“The Black Clown” is anything but light-hearted

Langston Hughes poem transformed in striking stage work at American Repertory Theater through Sept. 23

A+scene+from+%22The+Black+Clown%2C%22+which+is+playing+at+the+American+Repertory+Theater+in+Cambridge+through+Sept.+23%2C+2018.
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“The Black Clown” is anything but light-hearted

A scene from

A scene from "The Black Clown," which is playing at the American Repertory Theater in Cambridge through Sept. 23, 2018.

Raider Times photo / Maggie Hall

A scene from "The Black Clown," which is playing at the American Repertory Theater in Cambridge through Sept. 23, 2018.

Raider Times photo / Maggie Hall

Raider Times photo / Maggie Hall

A scene from "The Black Clown," which is playing at the American Repertory Theater in Cambridge through Sept. 23, 2018.

Sarah Vail, Raider Times staff

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If you were to search the internet for “The Black Clown” a couple years ago, you would have found pages analyzing and discussing the monologue from 1931, written by Langston Hughes.

“The Black Clown” highlights the life of an African-American in the United States. This impassioned piece touches base on all things from slavery to systematic discrimination and all of the effects these events had on the African-American community. On Aug. 31, this monologue was performed in a completely new, yet equally harrowing way for the first time anywhere on the American Repertory Theater stage.

In 2009, Davone Tines and Michael Schachter noticed the depth and relevance of “The Black Clown” and decided to adapt it. Soon enough, this poem was brought to stage in a 70-minute play that takes you through hundreds of years of African-American hardships.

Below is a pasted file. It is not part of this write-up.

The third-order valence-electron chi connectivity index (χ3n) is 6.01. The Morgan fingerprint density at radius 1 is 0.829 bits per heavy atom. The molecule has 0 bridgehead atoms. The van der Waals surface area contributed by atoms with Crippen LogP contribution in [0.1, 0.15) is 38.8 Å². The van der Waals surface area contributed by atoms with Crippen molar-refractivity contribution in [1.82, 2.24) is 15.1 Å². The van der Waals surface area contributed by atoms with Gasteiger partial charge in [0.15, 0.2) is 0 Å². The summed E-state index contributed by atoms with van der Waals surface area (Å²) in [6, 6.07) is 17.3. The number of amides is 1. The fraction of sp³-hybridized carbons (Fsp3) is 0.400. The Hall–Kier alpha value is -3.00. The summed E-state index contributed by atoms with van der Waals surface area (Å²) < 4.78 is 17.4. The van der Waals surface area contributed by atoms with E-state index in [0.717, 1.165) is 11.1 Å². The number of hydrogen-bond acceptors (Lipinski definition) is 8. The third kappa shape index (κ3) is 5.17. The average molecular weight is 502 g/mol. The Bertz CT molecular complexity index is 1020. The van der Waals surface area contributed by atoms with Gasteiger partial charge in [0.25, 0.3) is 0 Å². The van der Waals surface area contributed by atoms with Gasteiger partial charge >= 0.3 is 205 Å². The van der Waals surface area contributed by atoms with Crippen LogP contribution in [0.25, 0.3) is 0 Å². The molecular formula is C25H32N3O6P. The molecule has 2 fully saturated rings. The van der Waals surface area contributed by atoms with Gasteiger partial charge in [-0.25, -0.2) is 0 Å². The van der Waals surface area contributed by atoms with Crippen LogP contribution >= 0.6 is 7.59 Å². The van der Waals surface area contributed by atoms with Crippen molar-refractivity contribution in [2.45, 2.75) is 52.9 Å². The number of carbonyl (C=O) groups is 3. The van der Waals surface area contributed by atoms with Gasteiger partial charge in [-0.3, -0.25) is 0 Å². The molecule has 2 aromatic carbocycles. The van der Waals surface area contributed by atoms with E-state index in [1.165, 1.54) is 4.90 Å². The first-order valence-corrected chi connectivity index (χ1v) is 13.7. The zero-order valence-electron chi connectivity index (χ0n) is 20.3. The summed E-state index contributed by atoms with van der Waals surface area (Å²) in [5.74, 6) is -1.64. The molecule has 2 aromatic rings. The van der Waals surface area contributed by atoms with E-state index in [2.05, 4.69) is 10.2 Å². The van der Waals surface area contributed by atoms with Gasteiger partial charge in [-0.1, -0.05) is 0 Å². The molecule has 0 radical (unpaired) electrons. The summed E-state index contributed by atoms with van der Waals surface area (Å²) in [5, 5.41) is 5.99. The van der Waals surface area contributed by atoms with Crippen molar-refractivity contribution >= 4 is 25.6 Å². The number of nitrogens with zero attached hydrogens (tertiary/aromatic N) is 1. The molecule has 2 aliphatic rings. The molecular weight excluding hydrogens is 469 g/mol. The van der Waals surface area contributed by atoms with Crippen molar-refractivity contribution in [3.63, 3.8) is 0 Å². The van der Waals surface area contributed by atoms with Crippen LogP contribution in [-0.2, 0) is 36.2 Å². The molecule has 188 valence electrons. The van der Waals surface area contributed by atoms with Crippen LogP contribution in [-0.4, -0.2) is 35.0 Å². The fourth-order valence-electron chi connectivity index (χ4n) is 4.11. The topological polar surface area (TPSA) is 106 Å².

The play opens with Tines on stage in nothing but dress pants, suspenders, and an undershirt. Throughout the show, we are presented with a plethora of costumes representing styles that are significant to the time period (1931). These beautiful costumes are complemented by a minimalistic, yet powerful set that involves creative use of silk screens and shadows. The set design in this show conveyed the ever-changing mood in a seamless manner.

Beyond just the well-thought out design aspects of the show, the choreography and singing was breathtaking. Every cast member had a powerful voice and presence that portrayed varying levels of emotions and intensity. It was clear straight from the beginning that the cast has copious amounts of talent.

The songs were all excerpts from the monologue that were accompanied by jazz and other styles that have rich African-American roots. In everything from costumes to music choice, this show took you through the sentiments of an entire community during some of the darkest times in American history and left you feeling anything other than lighthearted. It is no wonder that when you search the internet for “The Black Clown” today, you are struck with page among page praising this touching play.

Even if you don’t frequent the theater, see it before it closes Sept. 23. There’s something for everyone to take away from this enlightening and moving show.

(For more information about “The Black Clown” and the American Repertory Theater, go to https://americanrepertorytheater.org/shows-events/the-black-clown/.)

–Sept. 13, 2018–

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About the Writer
Sarah Vail, Raider Times staff

Sarah Vail is a member of the Raider Times staff. Beginning in October 2018, she is serving as Content Coordinator.

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“The Black Clown” is anything but light-hearted